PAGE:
Macular Degeneration

Macular Degeneration

Age related macular degeneration, often called AMD or ARMD, is the leading cause of vision loss and blindness among Americans who are age 65 and older.  Because people in this group are an increasingly larger percentage of the general population, vision loss from macular degeneration is a growing problem.  

AMD is degeneration of the macula which is the part of the retina responsible for the sharp central vision needed to read or drive.  Because the macula primarily is affected in AMD, central vision loss may occur.  

Wet and Dry Forms of Macular Degeneration
Macular degeneration is diagnosed as either dry (non-neovascular) or wet (neovascular) Neovascular refers to growth of new blood vessels in an area, such as the macula, where they are not supposed to be.  
Macular Degeneration mainly affects central vision, causing "blind spots" directly ahead.  

Dry Macular Degeneration (non-neovascular) - dry AMD is an early stage of the disease and may result from the aging and thinning of macular tissues, depositing of pigment in the macula or a combination of the two processes. 
Dry macular degeneration is diagnosed when yellowish spots known as drusen begin to accumulate in and around the macula.  It is believed thee spots are deposits or debris from deteriorating tissue.  
Gradual central vision loss may occur with dry macular degeneration but usually is not nearly as severe as wet AMD symptoms.  However, dry AMD through a period of years slowly can progress to late-state geographic atrophy (GA) - gradual degradation of retinal cells that also can cause severe vision loss.  
A major National Eye Institute study (AREDS) has produced strong evidence that certain nutrients such as beta carotene (vitamin A) and vitamins C and E may help prevent or slow progression of dry maculr degeneration. These findings have led to development of a number of different AREDS nutritional formulas for macular degeneration prevention.  
Eye doctors also recommend that dry AMD patients wear sunglasses with UV protection against potentially harmful effects of the sun.  

Wet Macular Degeneration (neovascular) - in about 10 percent of cases, dry AMD progresses to the more advanced and damaging form of the eye disease.  With wet macular degeneration, new blood vessels grow beneath the retina and leak blood and fluid.  This leakage causes permanent damage to light-sensitive retinal cells, which die off and create blind spots in central vision. 
Choroidal neovascularization (CNV), the underlying process causing wet AMD and abnormal blood vessel growth, is the body's misguided way of attempting to create a new network of blood vessels to supply more nutrients and oxygen to the eye's retina.  Instead, the process creates scarring, leading to sometimes severe central vision loss.

Age-Realted Macular Degeneration Symptoms and Signs
Age-related macular degeneration usually produces a slow, painless loss of vision.  In rare caes, however vision loss can be sudden.  Early signs of vision loss from AMD include shadowy areas in your central vision or unusually fuzzy or distorted vision.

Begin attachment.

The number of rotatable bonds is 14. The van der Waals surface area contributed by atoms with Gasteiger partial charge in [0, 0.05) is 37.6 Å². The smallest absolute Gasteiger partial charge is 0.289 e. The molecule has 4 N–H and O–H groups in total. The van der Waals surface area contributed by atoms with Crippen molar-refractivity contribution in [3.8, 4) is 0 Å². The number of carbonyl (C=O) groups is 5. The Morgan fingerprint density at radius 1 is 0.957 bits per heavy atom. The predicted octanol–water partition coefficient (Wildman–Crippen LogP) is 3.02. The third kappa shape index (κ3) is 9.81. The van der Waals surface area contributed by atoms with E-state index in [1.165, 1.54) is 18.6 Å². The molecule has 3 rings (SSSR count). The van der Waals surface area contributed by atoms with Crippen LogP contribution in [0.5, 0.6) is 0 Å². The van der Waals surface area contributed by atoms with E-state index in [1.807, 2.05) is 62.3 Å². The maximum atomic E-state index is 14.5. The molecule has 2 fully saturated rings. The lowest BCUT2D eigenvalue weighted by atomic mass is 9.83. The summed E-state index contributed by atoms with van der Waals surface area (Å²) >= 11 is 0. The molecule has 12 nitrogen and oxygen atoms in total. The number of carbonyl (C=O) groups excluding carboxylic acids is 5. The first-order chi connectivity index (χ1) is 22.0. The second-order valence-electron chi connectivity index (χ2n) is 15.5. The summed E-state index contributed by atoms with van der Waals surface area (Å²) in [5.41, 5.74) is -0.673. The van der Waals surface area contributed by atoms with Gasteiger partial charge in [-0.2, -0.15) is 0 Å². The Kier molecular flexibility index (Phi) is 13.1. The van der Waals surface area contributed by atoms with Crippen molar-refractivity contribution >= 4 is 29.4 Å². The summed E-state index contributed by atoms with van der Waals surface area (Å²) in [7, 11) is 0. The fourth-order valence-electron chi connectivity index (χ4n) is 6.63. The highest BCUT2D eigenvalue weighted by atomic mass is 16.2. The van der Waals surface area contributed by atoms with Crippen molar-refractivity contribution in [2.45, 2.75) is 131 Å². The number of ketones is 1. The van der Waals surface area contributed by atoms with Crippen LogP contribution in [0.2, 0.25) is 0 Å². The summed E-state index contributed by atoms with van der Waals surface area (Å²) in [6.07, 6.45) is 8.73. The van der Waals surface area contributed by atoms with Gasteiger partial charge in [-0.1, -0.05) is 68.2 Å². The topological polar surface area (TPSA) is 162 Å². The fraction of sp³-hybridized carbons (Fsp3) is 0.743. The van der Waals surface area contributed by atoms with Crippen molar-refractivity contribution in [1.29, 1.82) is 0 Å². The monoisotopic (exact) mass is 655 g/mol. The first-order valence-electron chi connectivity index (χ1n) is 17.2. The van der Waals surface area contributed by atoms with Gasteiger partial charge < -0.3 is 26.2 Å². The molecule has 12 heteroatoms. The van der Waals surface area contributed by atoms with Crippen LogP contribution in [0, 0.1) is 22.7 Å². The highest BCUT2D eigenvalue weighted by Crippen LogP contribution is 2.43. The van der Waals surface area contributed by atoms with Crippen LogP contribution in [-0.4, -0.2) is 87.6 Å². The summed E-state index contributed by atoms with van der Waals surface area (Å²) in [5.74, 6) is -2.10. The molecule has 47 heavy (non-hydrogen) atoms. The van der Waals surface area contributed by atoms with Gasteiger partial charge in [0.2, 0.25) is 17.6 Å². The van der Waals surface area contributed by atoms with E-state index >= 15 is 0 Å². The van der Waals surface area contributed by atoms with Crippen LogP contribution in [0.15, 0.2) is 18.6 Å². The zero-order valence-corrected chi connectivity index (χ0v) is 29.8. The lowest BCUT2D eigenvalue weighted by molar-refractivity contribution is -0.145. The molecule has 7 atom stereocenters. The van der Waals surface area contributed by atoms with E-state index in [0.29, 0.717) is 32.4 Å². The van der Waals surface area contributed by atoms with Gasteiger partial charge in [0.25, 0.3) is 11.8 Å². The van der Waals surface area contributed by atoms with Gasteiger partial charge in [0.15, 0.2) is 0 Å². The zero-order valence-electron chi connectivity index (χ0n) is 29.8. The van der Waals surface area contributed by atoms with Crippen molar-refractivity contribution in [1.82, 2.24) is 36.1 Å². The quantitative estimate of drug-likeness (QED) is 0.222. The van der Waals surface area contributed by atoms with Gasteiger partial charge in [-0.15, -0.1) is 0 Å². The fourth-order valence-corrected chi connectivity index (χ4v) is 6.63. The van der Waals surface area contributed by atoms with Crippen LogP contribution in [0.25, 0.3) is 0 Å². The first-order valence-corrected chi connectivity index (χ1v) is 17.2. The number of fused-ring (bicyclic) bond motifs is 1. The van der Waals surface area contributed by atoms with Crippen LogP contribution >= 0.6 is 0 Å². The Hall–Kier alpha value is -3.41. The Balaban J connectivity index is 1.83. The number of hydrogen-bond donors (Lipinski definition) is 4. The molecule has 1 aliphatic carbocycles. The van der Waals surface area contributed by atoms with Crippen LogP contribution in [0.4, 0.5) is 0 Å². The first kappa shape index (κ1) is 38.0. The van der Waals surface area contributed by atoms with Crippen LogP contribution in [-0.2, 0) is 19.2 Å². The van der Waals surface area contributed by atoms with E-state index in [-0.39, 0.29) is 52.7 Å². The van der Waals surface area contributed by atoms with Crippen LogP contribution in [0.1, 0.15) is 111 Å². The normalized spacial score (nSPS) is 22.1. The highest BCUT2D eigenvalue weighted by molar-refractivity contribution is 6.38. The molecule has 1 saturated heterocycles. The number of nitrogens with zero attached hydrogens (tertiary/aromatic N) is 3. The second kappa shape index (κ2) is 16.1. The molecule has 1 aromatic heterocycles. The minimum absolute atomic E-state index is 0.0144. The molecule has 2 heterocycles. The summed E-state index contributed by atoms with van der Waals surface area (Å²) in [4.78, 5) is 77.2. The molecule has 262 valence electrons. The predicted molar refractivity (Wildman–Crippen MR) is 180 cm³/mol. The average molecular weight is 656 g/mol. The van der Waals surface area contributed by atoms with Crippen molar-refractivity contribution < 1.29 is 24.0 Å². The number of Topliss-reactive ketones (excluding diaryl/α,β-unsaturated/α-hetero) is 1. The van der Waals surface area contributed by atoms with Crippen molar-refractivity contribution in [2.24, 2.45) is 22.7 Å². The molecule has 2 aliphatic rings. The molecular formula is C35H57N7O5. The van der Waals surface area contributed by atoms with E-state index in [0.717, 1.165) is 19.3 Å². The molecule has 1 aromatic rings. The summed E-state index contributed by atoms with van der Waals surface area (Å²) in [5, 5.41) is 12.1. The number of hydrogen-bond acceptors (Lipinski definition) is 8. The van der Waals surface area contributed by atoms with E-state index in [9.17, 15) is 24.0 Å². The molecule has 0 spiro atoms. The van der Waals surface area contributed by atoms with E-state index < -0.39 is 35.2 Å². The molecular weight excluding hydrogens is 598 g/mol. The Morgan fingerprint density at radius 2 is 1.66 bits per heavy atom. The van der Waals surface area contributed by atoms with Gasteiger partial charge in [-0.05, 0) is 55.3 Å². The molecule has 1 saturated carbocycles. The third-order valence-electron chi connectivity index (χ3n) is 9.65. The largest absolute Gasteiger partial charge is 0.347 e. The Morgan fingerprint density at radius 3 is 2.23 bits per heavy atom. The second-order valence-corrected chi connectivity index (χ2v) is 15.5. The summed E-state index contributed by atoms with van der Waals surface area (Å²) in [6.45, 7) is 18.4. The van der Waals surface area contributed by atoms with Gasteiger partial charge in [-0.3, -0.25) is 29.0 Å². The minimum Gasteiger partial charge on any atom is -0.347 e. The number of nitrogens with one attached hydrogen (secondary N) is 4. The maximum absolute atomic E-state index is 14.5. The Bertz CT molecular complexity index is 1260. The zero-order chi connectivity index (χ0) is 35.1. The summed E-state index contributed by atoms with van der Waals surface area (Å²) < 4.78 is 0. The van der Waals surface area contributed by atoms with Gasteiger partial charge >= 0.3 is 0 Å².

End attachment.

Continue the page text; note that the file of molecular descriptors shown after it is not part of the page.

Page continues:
Viewing a char of black lines arranged in a graph pattern (Amsler grid) is one way to tell if you are having these vision problems.  

What causes Macular Degeneration?
Though macular degeneration is associated with aging, research suggests there also is a genetic component to the disease.  

Who gets Age-Related Macular Degeneration?  
Besides affecting older populations, AMD occurs in white and females in particular.  The disease also can result as a side effect of some drugs, and it seems to run in families.  
New evidence strongly suggest smoking is high on the list of risk factors for macular degeneration.  Other risk factors for macular degeneration include having a family member with AMD, high blood pressure, lighter eye color and obesity.  
Some researchers believe that over-exposure to sunlight also may be a contributing factor in development of macular degeneration, but this theory has not been proven conclusively.  High levels of dietary fat also may be a risk factor for developing AMD.

How Macular Degeneration is Treated
There is as yet no outright cure for age-related macular degeneration, but some treatments may delay its progression or even improve vision. 
Treatments for macular degeneration depend on whether the disease is in it early-stage, dry form or in the more advanced, wet form that can lead to serious vision loss.  No FDA-approved treatments exist yet for dry macular degeneration, although nutritional intervention may help prevent its progression to the wet form. 
For wet AMD, treatments aimed at stopping abnormal blood vessels growth include FDA-approved drugs called Lucentis, Eylea, Macugen and Visudyne used with Photodynamic Therapy or PDT.  Lucentis has been shown to improve vision in a significant number of people with macular degeneration.  

Nutrition and Macular Degeneration
Many researchers and eye care practitioners believe that certain nutrients - zinc, lutein, Zeaxanthin and vitamins A, C & E - help lower the risk for AMD or slow down the progression of dry macular degeneration.  Benefits of high levels of antioxidants and zinc for halting or slowing development of macular degeneration have been widely report based on results released in 2001 from the Age-Related Eye Disease Study (AREDS) conducted by the National Eye Institute.  Phase two of the AREDS study began in late 2005 to evaluate whether similar protective effects against AMD might be associated with other nutrients such as Omega-3 fatty acids or "good fats" and lutein and zeaxanthin found in green, leafy vegetables.  

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